Dawn Brys got an early taste of the crisis unfolding at the largest Veterans Affairs hospital in the Southeast.
The Air Force vet said she went to the Atlanta VA Medical Center in Decatur last year for surgery on a broken foot. But the doctor called it off because the surgical instruments hadn't been properly sterilized.
"The tools had condensation on them," recalled Brys, a 50-year-old Marietta resident. The doctor rescheduled it for the next day.
Now the 400-plus-bed hospital on Clairmont Road that serves about 120,000 military veterans is in a state of emergency. It suspended routine surgeries in late September after a string of incidents that exposed mismanagement and dangerous practices. It hopes to resume normal operations by early November as it struggles to retrain staff and hire new nurses.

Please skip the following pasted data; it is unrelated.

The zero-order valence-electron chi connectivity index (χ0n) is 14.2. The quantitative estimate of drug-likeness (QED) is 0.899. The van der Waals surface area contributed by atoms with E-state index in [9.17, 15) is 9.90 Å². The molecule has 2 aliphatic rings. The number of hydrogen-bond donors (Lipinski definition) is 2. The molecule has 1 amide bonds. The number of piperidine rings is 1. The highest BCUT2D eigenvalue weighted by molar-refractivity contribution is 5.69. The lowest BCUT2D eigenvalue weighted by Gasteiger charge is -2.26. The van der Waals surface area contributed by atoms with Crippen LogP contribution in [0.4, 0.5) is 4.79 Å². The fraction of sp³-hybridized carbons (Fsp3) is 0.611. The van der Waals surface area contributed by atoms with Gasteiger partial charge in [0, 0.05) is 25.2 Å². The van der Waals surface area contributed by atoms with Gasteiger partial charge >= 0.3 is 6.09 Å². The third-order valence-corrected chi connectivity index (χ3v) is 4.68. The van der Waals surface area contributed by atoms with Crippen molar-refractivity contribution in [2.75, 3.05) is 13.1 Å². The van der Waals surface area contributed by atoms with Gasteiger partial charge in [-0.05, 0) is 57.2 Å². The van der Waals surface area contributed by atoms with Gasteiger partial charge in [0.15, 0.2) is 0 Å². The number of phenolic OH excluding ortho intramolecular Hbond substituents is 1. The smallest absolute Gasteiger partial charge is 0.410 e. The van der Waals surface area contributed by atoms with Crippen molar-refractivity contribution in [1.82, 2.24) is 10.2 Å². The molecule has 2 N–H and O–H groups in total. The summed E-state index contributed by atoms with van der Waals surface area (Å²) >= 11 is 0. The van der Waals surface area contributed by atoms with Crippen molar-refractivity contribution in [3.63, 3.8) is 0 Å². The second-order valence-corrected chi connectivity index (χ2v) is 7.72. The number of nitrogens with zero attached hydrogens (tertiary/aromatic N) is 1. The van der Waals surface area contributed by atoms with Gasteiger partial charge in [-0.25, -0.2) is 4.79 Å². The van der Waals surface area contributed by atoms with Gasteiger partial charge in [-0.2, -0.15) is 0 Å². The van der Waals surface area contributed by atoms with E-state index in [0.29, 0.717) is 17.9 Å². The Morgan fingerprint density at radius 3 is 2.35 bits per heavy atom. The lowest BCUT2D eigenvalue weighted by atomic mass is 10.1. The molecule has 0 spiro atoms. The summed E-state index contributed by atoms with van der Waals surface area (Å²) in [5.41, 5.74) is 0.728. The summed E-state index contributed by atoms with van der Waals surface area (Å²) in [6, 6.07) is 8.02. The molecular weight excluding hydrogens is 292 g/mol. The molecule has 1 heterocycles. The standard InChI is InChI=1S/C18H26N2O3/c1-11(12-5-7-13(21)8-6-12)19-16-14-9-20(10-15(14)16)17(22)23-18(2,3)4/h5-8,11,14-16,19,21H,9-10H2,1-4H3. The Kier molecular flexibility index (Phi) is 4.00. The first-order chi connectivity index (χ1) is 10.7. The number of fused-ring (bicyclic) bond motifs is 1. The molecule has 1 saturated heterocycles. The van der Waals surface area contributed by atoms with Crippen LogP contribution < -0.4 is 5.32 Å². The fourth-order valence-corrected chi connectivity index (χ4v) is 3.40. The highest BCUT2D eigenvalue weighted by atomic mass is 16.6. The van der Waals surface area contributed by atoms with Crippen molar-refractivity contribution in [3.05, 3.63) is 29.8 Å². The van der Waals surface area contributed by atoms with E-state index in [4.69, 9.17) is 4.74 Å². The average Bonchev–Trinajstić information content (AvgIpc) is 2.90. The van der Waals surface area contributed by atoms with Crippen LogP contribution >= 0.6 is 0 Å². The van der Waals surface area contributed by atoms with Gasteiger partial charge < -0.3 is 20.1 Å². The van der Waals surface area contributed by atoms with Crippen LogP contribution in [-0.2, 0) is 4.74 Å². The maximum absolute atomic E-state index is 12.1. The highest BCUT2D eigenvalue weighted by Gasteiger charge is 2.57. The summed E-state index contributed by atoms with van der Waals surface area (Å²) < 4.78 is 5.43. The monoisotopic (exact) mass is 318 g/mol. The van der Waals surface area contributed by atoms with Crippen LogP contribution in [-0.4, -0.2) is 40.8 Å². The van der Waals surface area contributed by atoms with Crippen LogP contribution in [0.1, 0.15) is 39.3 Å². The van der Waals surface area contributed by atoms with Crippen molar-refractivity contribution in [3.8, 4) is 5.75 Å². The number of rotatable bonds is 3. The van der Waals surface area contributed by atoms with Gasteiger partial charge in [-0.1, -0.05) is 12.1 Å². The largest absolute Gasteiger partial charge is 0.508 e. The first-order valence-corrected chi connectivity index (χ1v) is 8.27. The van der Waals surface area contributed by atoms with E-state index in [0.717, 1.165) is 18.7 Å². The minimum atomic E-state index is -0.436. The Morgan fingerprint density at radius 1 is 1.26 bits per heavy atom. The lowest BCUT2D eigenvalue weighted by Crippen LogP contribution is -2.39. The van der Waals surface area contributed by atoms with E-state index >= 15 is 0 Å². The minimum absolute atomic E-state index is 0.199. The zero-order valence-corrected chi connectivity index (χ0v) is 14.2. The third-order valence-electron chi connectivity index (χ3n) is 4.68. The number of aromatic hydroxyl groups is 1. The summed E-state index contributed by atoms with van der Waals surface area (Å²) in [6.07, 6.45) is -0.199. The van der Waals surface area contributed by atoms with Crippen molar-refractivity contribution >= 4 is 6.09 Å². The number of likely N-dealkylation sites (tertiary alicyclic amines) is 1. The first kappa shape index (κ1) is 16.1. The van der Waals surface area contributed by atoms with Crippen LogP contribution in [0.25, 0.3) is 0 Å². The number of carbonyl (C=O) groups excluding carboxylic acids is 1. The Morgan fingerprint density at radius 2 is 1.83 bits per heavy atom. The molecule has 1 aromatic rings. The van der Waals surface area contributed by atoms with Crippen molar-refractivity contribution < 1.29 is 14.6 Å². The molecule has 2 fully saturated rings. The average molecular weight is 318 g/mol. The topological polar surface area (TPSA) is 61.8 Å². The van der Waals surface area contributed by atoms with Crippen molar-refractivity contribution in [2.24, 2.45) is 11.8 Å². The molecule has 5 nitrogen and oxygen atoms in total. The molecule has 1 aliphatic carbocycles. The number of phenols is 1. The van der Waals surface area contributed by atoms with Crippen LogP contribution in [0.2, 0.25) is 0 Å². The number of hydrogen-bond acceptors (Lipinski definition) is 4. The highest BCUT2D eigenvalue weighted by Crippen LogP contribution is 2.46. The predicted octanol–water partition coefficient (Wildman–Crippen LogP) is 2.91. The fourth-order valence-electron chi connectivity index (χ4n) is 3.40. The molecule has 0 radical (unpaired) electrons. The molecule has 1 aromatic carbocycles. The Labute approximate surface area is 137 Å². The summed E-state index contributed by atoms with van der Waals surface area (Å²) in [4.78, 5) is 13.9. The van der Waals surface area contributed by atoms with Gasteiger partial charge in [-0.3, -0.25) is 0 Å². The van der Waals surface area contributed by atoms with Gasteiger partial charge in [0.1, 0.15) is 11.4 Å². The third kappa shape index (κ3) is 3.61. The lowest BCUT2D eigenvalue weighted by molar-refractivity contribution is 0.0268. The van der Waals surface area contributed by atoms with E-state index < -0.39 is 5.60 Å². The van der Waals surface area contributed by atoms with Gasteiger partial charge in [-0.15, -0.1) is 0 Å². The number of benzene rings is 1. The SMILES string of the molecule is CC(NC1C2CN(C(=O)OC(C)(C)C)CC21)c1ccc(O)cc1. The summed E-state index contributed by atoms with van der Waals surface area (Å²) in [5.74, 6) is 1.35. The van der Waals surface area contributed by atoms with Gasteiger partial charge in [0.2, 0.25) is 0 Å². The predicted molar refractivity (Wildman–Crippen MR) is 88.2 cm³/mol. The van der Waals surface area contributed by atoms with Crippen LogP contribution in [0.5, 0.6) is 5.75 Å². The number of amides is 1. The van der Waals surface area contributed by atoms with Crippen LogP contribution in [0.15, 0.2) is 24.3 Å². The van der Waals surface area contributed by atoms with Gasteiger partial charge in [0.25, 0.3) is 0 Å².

The partial shutdown came about two weeks after Joel Marrable, a cancer patient in the same VA complex, was found covered with more than 100 ant bites by his daughter. Also in September, the hospital's canteen was temporarily closed for a pest investigation.
The mounting problems triggered a leadership shakeup Sept. 17, when regional director Leslie Wiggins was put on administrative leave. Dr. Arjay K. Dhawan, the regional medical director, was moved to administrative duties pending an investigation. Seven staff members were reassigned to non-patient care.
The only question for some military veterans and staff is why the VA waited so long. They say problems existed for years under Wiggins' leadership, but little was done.
The former Secretary of the Department of Veterans Affairs thinks that the VA needs to start researching medical marijuana. Not in a bit. Not soon. Right goddamn now.
WASHINGTON (Reuters) - President Donald Trump's withholding of $391 million in military aid to Ukraine was linked to his request that the Ukrainians look into a claim — debunked as a conspiracy theory — about the 2016 U.S. election, a senior presidential aide said on Thursday, the first time the White House acknowledged such a connection.